The court dismissed an application filed by Purohit's father-in-law, alleging torture in police custody, after the army official denied it to the court. Also, medical records did not show any evidence of physical torture.
In Mumbai, Maharashtra police chief A N Roy voiced his dismay over charges against the ATS by the Shiv Sena-Bharatiya Janata Party combine that the arrests in the connection with the blast case were politically motivated.
Purohit is also alleged to have conducted an arms and explosives training camp for members of right wing organisation Abhinav Bharat in Panchmarhi in Madhya Pradesh between October 16 and 21 2006, Misar said.
The court dismissed an application filed by Purohit’s father-in-law alleging torture in police custody after the army official denied it in the court. Medical records also did not show any evidence of physical torture.
Roy’s remarks come in the backdrop of various political leaders, particularly those belonging to the Opposition Shiv Sena-BJP alliance, questioning the way the blast investigations are being carried out.
EVEN as the celebrations at our joining the ‘nuclear club’ start to ebb, contrary information from across the Atlantic is getting shriller. The Minstry of External Affairs now accepts that there are differing perceptions on the 123 Agreement between India and the US. When such issues become bones of contention, there is no prize for guessing who will be at the receiving end. Clearly Tarapur has not taught us any lessons.
Throughout this debate, there has at least been unanimity on the need for India to maintain a credible nuclear deterrent. In spite of this, one is disappointed that the subject of testing has been treated in such a cavalier fashion.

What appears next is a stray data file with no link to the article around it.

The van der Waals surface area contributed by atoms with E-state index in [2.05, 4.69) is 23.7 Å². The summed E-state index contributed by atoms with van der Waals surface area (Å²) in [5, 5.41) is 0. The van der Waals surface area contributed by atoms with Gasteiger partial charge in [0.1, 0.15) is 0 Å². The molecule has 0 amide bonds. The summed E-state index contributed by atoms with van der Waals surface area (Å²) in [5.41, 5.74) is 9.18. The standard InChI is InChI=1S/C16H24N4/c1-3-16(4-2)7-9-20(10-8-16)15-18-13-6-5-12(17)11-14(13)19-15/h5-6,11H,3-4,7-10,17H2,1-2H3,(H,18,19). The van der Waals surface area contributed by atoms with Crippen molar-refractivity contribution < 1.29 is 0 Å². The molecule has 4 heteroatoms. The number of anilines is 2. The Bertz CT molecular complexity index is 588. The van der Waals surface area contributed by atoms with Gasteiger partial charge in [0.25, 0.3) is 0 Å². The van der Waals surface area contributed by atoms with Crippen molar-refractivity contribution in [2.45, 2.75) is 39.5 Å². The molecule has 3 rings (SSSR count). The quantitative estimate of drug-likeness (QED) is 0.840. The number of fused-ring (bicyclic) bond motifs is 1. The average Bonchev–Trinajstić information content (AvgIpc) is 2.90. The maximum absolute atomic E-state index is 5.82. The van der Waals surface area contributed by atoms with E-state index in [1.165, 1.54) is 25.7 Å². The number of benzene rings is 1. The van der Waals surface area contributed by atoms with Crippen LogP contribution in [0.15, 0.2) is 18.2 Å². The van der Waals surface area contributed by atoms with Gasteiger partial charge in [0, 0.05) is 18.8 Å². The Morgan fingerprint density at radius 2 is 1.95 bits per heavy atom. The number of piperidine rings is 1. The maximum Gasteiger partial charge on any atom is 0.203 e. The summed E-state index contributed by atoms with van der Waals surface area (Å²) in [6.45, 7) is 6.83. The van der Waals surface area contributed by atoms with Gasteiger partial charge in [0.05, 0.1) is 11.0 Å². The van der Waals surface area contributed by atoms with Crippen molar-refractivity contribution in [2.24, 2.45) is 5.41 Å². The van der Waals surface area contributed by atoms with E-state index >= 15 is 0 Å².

There has also been deafening silence, from the one community that, at the end of the day, is responsible to the executive to ensure that, should the moment of reckoning ever come, our nuclear weapon systems will deliver on what our nuclear doctrine professes, namely “to credibly deter and should this fail then punitively retaliate”.
The reasons are not far to seek. The armed forces have been left out of the nuclear policymaking, Research and Development and testing loops altogether for reasons best known to successive governments! Not surprisingly, the retired uniformed fraternity has nothing to say, thus depriving the debate of a vital techno-operational viewpoint.
To achieve successful weaponisation quite apart from demonstrating the technology itself, the nuclear devices need to be miniaturised, designs need to be ruggedised, mechanical and electronic arming and safing systems need to be installed to prevent unauthorised or accidental detonations and all these need to be tested for high reliability individually and system wise, both under static and dynamic conditions.